Partial eclipse 2015: the source of all our power


As we get ready to put out our pinhole cameras, colandars or don thick, dark perspex glasses, the moon is racing towards an intersection with the sun, creating a partial eclipse in parts of the UK.

The Sun’s distance from Earth is about 400 times the Moon’s distance, and the Sun’s diameter is about 400 times the Moon’s diameter. This means the disk of the moon can completely eclipse that of the sun, leaving just the Sun’s atmosphere, the corona, visible. Between two and five total eclipses occur every year with 240 eclipses on average every century.

Tomorrow we’ll be under a partial eclipse with totality being just North West of the British Isles. The South East will enjoy an 85% eclipse whereas the North West of Scotland will enjoy a 95% eclipse. It touches Penzance at 9:23 and leaves Lerwick at 9:43 so we have twenty minute window to view this awesome alignment of a star, a planet and a moon. But don’t look at the sun.

Here’s ten amazing facts about our sun – a G-type main sequence star:

1. Containing more than 99.8% of the total mass of the Solar System, the Sun is by far the largest object in the Solar System.

2. 109 Earths would be required to even fit across the Sun’s disk, and the Sun’s interior could hold over 1.3 million Earths.

3. Within the core of the Sun, the temperature (15,000,000 K) and pressure (340 billion times Earth’s air pressure at sea level) of it is so intense that nuclear reactions actually take place.

4. The Sun’s energy output, produced by these nuclear fusion reactions, is approximately 3.86e33 ergs/second or 386 billion billion megawatts.

5. The earth receives more energy (3.85 million exajoules per annum) from the sun in one hour than it uses in one year. The amount of solar energy reaching the surface of the planet is so vast that in one year it is about twice as much as will ever be obtained from all of the Earth’s non-renewable resources of coal, oil, natural gas, and mined uranium combined.

6. The process that takes this energy to the surface of the sun following complex stages is called convection.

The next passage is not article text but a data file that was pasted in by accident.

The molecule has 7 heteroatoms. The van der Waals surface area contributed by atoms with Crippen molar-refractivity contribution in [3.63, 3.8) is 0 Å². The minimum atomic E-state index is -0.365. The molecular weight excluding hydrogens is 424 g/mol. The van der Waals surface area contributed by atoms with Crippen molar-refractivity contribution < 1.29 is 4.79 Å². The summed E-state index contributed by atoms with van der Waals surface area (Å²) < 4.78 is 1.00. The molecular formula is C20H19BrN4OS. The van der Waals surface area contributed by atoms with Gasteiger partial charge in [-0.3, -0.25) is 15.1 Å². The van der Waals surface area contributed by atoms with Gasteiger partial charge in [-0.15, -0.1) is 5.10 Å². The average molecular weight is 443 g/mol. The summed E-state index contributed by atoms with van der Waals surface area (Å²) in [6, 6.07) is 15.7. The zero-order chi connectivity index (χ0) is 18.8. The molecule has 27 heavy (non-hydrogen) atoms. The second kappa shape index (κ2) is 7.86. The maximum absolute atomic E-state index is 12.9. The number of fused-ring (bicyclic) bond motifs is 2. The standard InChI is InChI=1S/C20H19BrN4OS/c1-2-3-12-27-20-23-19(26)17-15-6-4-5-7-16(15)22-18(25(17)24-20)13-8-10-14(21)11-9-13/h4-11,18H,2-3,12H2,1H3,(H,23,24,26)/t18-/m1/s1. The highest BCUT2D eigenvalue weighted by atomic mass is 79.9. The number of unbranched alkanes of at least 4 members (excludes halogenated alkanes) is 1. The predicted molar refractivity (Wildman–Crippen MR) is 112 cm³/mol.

7. This energy, released as heat as well as light, takes a million years to reach the surface.

8. The Sun also emits low density streams of particles, also known as the solar wind. These winds blow through the solar system at 450 km/sec and consist mostly of electrons and protons.

9. The Sun consists of the core, photosphere, chromosphere and corona, each with differing temperatures and components.

10. Existing just over 4 and a half billion years, it has burnt up about half of the hydrogen in its core. This leaves the Sun’s life expectancy to 5 billion more years, at which time, the Sun’s elements will “swell” up, swallow Earth, and eventually die off into a small white dwarf.

“We are like tenant farmers chopping down the fence around our house for fuel when we should be using Nature’s inexhaustible sources of energy — sun, wind and tide. … I’d put my money on the sun and solar energy. What a source of power! I hope we don’t have to wait until oil and coal run out before we tackle that.” Thomas Edison (1847–1931) in conversation with Henry Ford (of Ford Motor Company) and Harvey Firestone (of the Tire Company) in 1931.

 Photo: Jeff Barton via Flickr

Further reading:

Look to the sun to save lives – solar power in post-Haiyen Philippines 

Good Energy customer on BBC Question Time: ‘my energy bills have never been cheaper’

Chinese solar firms offer tax rebates to get industry back on track

£10m ‘Greener Bond’ unveiled to finance solar and low energy boilers

‘Record-breaking’ Abundance solar projects raise £700,000 in 35 days